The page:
Speaking to a colleague the other day I was struck by his laziness to save money. I need to clarify that though, he does save money and has some investments, but he isn’t interested in learning or understanding finances and will rather just pay his advisor to do the right thing. To him it’s simply too much effort and his time can apparently be better spent.
I’d agree with him if he was a hot-shot businessman or entrepreneur earning millions, but he’s not. And his evenings (like most of us) are spent socializing with friends or lazing about in front of the TV. So is that better use of one’s time?
Take a look at my Twitter poll on this.
Maybe you can help me with my next post…
Investing can be complex and can take a bit of time and admin when making a decision.
Do you think it’s worth the effort to try to understand all the implications of your investment?
— Brendan (@your_money_blog) January 9, 2018
Let’s look at a quick example of how a little knowledge can help you save a lot of money!
Mr Investor meets with his financial advisor Ms Moneypenny and explains to her that he has 10,000 to invest now as well as an annual amount of 6,000. He’s looking at a medium risk fund and is wanting to invest this over a long term, as part of his retirement plan.
Ms Moneypenny is obviously very excited and offers him the “perfect” solution being a Unit Trust with a medium risk asset allocation. There is an annual fee of 1.92% and an advisor fee of 2.5%. She recommends this investment because it has great growth of 12.5% (or if you’re skeptical you’ll think it’s because of the commission she’ll receive). She obviously explains the complications of investments and makes it all sound mysterious. Luckily for Mr Investor she is qualified and is highly recommend by his friends. Mr Investor trusts her and goes ahead.
Now the exact same scenario, but with a little “home-work” Mr Investor finds an investment with the exact same growth (this won’t happen in the real world, but let’s look at the example). This investment however has lower fees.
He also finds another investment with quite low growth, but the fees are also very low.
Have a look at the following breakdown of the investments.
The differences in the investment value become bigger over the years. Initially the differences are negligible and one can easily think that it’s not worth the effort to understand investments and do your own research.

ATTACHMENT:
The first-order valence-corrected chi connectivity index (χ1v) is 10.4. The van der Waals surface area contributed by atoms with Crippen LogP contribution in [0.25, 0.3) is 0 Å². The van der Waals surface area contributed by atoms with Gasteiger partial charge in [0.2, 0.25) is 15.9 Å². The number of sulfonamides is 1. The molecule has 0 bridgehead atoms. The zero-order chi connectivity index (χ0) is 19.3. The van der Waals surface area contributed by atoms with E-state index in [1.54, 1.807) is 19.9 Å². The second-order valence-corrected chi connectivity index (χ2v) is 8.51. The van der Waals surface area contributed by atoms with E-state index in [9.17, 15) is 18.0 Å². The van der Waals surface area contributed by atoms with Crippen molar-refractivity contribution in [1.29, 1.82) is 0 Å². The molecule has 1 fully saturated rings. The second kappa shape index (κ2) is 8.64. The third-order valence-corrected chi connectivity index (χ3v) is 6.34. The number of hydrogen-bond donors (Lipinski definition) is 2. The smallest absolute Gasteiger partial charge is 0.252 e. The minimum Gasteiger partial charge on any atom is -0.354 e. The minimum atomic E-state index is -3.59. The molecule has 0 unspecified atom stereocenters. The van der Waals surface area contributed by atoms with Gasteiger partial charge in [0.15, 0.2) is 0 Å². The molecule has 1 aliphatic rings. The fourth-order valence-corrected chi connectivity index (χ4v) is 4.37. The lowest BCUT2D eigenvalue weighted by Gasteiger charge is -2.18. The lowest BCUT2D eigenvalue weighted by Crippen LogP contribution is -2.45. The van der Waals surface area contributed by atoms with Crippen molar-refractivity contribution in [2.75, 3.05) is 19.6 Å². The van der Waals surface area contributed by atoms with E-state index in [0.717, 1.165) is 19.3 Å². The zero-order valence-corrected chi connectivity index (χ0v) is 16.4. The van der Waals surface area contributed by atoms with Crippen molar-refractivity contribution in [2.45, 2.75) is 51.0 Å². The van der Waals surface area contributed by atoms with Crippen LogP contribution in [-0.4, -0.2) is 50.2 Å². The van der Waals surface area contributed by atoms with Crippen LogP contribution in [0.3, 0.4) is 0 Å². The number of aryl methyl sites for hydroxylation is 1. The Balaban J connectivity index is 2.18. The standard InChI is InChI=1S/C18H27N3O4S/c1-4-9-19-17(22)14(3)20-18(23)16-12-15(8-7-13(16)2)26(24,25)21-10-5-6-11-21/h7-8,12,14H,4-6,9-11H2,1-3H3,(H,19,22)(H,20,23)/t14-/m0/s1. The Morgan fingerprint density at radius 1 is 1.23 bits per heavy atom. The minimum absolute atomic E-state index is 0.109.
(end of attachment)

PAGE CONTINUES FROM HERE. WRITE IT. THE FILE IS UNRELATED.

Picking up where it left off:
However, over a 15 year period, see how the value of Investment B is almost 37,000 more than Investment A. This is simply because of the lower fees.
Interestingly, Investment C has a growth of only 10.5% but once the fees are taken into account the value after 15 years is still higher than that of Investment A!
So, it’s important to look at growth as well as fees! You can find all the fees and details when reading the Fund Fact Sheets. Also, look out for the “hidden” fees (or small print). There could be special clauses if you wish to withdraw your money under some circumstances. Or there could be clauses about higher fees should the fund perform better. Sometimes the advisor also charges an initial investment fee (and you essentially lose some money before you even invest it!)
So, it definitely is worth the effort of taking time to read and understand your investment and the implications. Beyond this example you should also consider the tax implications or implications for your Estate should you pass away.
Your Financial Advisor can assist with all this information, but I like to sometimes get a second opinion and do some research myself.
In this example, had Mr Investor spent 2 hours researching some fund options he could have made 37,000! That’s not a bad rate for 2 hours worth of work! In fact, looking at it this way, what is your time worth? So yes it is 37,000 over 15 years, but it really was just 2 hours worth of effort.
As with all things, knowledge is power and although one won’t necessarily always make the best decisions and you cannot be guaranteed of anything, taking responsibility for your hard earned cash is vital to your success. No-one really cares about your money as much as you do; especially when you lose it!
When next you’re faced with a financial decision, do your own research before consulting with your financial advisor. Question things and use the opportunity to learn as much as you can. If you’re not sure you’ve understood some or other concept, do more research until you get it!